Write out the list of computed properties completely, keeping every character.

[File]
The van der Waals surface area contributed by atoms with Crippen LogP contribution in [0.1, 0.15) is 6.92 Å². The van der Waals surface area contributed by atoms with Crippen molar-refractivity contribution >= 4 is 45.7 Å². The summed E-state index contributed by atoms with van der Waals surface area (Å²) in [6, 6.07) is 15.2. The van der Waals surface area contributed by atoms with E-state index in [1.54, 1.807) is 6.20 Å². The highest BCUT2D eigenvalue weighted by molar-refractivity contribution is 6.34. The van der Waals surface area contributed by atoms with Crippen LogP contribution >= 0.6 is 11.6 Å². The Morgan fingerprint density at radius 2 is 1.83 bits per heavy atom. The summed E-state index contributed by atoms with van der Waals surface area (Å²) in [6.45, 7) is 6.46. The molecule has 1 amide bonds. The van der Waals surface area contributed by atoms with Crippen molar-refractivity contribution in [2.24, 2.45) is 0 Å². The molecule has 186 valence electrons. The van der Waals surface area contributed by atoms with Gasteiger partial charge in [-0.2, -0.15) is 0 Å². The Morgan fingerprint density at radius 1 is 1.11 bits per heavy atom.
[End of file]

The van der Waals surface area contributed by atoms with Crippen LogP contribution in [0.1, 0.15) is 6.92 Å². The van der Waals surface area contributed by atoms with Crippen molar-refractivity contribution >= 4 is 45.7 Å². The summed E-state index contributed by atoms with van der Waals surface area (Å²) in [6, 6.07) is 15.2. The van der Waals surface area contributed by atoms with E-state index in [1.54, 1.807) is 6.20 Å². The highest BCUT2D eigenvalue weighted by molar-refractivity contribution is 6.34. The van der Waals surface area contributed by atoms with Crippen LogP contribution >= 0.6 is 11.6 Å². The Morgan fingerprint density at radius 2 is 1.83 bits per heavy atom. The summed E-state index contributed by atoms with van der Waals surface area (Å²) in [6.45, 7) is 6.46. The molecule has 1 amide bonds. The van der Waals surface area contributed by atoms with Crippen molar-refractivity contribution in [2.24, 2.45) is 0 Å². The molecule has 186 valence electrons. The van der Waals surface area contributed by atoms with Gasteiger partial charge in [-0.2, -0.15) is 0 Å². The Morgan fingerprint density at radius 1 is 1.11 bits per heavy atom.